Don't you think it's odd that  Since the creation of Obama care insurance companies in the United States are making record profits and claiming that they cannot afford to participate in Obama care.  

 Obama care is a disaster and I want no part of it 

 

 

Edited by little2add

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dairygirl4u2c

well we're not really talking bout obamacare right now in this thread, but duly noted.

also for all the ideology i see without specific problems against single payer etc, such as you just gave, i kinda want a response to how you approach...
" there's something to be said about sticking to your principles, but there's more to be said about being open minded to different ways of doing things. "

i should add, if it meant we got something like single payer or an improved healthcare for all kind of thing, i wouldn't mind and would encourage a conservative spin to it to a degree. that's not really surprising though to me, cause while i come off as liberal many times, im actually more fiscally conservative than the average person. and there's always room for improvement. that even means id be okay with a lot of things i dont like as a compromise. i dont see a spirit of compromise or acknowledging when the other side is doing things good, from the conservatives here.

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Anomaly
52 minutes ago, dairygirl4u2c said:

 


if you guys could provide concrete examples, maybe people would listen to you, for why single payer is so bad. all i see is ignorance fear greed and pure ideology. obviously no system is perfect but why is that a reason to force us to live with a broken system?

maybe i should be more open minded about calling opposition to single payer stupid given intelligent people oppose it, some. but i still contend smart people make stupid decisions, and at any rate, it's close minded.  if all you have is an ideology an no concrete issues with it, how is that so morally superior? there's something to be said about sticking to your principles, but there's more to be said about being open minded to different ways of doing things. god forbid liberals come up with a good idea. maybe ideologically you oppose letting some people pay ten percent of their income on healthcare while others spend more. maybe you recongize that free loaders exist and if it's tax payer funded, some will get away with being lazy. but can't you be pragmatic and recognize you aren't the only one with reasonable views? i see a flat rate of taxes as immoral, but if it meant we had decent healthcare i'd just live with it.
most single payer countries have better health, healtcare quality, it's cheaper, and their waittimes are shorter. how about some pragmaticism?  all the learned poeople i see remaining against it is just ideology and a shallow fear of acknowleding decent views, and for politicians it's fear of looking like a liberal.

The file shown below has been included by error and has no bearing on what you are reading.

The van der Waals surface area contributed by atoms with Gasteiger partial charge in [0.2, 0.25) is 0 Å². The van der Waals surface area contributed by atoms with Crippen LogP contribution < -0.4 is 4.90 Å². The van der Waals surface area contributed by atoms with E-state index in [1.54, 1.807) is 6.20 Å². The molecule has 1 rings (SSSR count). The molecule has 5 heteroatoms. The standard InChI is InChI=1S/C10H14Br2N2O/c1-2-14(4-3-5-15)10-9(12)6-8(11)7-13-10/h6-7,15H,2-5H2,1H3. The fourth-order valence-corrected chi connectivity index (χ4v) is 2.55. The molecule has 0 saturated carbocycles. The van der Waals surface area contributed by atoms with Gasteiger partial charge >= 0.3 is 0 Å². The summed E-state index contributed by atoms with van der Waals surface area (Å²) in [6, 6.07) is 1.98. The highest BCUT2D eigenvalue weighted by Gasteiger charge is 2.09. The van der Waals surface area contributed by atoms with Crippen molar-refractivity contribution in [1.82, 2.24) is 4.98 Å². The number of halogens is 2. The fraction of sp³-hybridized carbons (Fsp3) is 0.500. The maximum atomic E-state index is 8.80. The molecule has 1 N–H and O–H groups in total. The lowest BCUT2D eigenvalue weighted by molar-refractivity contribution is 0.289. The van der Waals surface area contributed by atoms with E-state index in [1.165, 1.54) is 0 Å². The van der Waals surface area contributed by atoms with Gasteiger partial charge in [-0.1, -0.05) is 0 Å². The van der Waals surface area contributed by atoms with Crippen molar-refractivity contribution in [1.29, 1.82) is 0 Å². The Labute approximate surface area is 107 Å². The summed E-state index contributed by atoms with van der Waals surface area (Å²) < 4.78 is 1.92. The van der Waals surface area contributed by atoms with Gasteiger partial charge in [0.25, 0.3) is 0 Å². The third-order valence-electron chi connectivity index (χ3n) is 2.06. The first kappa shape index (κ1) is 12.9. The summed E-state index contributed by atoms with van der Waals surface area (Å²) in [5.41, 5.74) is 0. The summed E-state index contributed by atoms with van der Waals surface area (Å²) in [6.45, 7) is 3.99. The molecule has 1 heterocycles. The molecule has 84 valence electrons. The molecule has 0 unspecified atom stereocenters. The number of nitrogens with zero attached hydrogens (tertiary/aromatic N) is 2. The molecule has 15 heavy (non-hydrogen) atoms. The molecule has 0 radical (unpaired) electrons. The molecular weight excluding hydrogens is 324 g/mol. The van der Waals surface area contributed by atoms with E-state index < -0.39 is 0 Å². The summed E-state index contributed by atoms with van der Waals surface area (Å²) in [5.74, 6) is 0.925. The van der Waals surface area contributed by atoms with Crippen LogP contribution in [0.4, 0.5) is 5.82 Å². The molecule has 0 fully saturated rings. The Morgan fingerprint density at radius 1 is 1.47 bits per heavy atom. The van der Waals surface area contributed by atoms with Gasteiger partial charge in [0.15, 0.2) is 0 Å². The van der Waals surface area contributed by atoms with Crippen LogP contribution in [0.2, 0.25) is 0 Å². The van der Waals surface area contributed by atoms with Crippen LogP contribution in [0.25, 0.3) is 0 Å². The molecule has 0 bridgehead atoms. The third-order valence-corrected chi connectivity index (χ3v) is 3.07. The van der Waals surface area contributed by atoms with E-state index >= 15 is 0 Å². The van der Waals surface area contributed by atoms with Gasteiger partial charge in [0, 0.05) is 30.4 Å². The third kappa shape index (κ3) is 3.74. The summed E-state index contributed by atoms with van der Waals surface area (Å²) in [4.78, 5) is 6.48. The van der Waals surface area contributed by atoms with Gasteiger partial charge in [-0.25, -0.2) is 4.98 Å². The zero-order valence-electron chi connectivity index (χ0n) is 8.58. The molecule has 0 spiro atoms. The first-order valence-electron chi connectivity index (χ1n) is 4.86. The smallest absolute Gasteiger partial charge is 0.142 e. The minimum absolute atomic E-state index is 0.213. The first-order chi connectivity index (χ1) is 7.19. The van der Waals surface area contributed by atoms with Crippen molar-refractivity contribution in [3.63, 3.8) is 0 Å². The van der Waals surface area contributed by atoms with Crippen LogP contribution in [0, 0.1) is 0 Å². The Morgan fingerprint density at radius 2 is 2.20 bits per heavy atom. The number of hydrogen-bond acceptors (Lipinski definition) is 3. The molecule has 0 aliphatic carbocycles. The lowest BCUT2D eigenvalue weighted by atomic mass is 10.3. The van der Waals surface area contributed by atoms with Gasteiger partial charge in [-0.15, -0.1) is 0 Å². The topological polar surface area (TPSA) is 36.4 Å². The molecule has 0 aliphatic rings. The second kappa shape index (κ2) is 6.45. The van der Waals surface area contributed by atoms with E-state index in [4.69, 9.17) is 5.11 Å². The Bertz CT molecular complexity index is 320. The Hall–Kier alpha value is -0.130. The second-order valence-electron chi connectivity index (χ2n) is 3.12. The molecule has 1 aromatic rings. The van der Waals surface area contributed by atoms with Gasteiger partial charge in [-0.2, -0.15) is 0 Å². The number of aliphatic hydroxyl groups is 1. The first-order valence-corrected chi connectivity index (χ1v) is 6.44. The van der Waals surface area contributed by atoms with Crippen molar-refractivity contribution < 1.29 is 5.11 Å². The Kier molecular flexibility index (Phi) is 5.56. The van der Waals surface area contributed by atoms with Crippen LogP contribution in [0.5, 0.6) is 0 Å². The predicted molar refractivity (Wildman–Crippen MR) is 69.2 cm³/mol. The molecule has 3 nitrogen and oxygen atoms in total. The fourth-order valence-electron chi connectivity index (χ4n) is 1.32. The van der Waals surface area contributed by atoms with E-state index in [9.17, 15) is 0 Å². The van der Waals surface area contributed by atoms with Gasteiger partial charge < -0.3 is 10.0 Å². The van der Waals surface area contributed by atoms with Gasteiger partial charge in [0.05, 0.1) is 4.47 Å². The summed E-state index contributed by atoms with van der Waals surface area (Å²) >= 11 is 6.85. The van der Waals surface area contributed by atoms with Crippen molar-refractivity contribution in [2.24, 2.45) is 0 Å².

here is what an open minded conservative sounds like...

Article: "Why I [a right leaning economic libertarian] Prefer French Healthcare"

" For a dozen years now I’ve led a dual life, spending more than 90 percent of my time and money in the U.S. while receiving 90 percent of my health care in my wife’s native France. On a personal level the comparison is no contest: I’ll take the French experience any day. ObamaCare opponents often warn that a new system will lead to long waiting times, mountains of paperwork, and less choice among doctors. Yet on all three of those counts the French system is significantly better, not worse, than what the U.S. has now. "

Please google "what is wrong with single payer healthcare ".   Don't trust what I say. 

Half my family live in the U.K.   There are some things that are better, but wait times and access to specialists is horrendous for many.   There is also the fact they started their NHC after the war II when there was not the developmed healthcare system the US has now.  Not the same institutions to change. They were able to build cost effectively as medical knowledge developed. There are somepractical realities to deal with now in the US.  Just the difference in how Doctors are trained and paid is a huge issue.   

I only respond on a phone and don't have the desire to educate you on what you can find out for yourself.  Yes, things need changing in the US, but politicians aren't honest enough and people aren't patient enough to consider all the aspects and issues.  

What we have now is something rammed through by one political party and our next choice is change that can be rammed through by another political party.    The first plan was not what was promised, and I doubt the second will be either. 

 

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little2add
51 minutes ago, dairygirl4u2c said:

not really talking bout obamacare

what are you talking about then

obamacare is government subsidized healthcare.